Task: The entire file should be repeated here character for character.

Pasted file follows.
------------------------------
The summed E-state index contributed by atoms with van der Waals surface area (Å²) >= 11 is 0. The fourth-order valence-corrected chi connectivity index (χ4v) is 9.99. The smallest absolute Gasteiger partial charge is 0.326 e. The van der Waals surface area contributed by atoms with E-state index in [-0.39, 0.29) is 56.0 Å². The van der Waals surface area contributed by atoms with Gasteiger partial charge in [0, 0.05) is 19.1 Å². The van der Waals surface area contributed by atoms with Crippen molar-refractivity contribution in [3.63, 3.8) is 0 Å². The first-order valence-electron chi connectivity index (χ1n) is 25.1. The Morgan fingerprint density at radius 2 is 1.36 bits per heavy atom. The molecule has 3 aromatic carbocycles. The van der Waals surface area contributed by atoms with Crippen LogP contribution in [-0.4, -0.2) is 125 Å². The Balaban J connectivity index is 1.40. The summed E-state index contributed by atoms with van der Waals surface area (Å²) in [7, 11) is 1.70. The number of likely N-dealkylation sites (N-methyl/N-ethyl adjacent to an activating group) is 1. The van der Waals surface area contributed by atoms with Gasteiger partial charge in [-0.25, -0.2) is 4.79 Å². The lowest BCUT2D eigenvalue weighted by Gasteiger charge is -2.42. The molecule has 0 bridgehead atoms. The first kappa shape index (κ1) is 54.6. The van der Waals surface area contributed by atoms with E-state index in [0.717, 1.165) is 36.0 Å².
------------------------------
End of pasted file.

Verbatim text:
The summed E-state index contributed by atoms with van der Waals surface area (Å²) >= 11 is 0. The fourth-order valence-corrected chi connectivity index (χ4v) is 9.99. The smallest absolute Gasteiger partial charge is 0.326 e. The van der Waals surface area contributed by atoms with E-state index in [-0.39, 0.29) is 56.0 Å². The van der Waals surface area contributed by atoms with Gasteiger partial charge in [0, 0.05) is 19.1 Å². The van der Waals surface area contributed by atoms with Crippen molar-refractivity contribution in [3.63, 3.8) is 0 Å². The first-order valence-electron chi connectivity index (χ1n) is 25.1. The Morgan fingerprint density at radius 2 is 1.36 bits per heavy atom. The molecule has 3 aromatic carbocycles. The van der Waals surface area contributed by atoms with Crippen LogP contribution in [-0.4, -0.2) is 125 Å². The Balaban J connectivity index is 1.40. The summed E-state index contributed by atoms with van der Waals surface area (Å²) in [7, 11) is 1.70. The number of likely N-dealkylation sites (N-methyl/N-ethyl adjacent to an activating group) is 1. The van der Waals surface area contributed by atoms with Gasteiger partial charge in [-0.25, -0.2) is 4.79 Å². The lowest BCUT2D eigenvalue weighted by Gasteiger charge is -2.42. The molecule has 0 bridgehead atoms. The first kappa shape index (κ1) is 54.6. The van der Waals surface area contributed by atoms with E-state index in [0.717, 1.165) is 36.0 Å².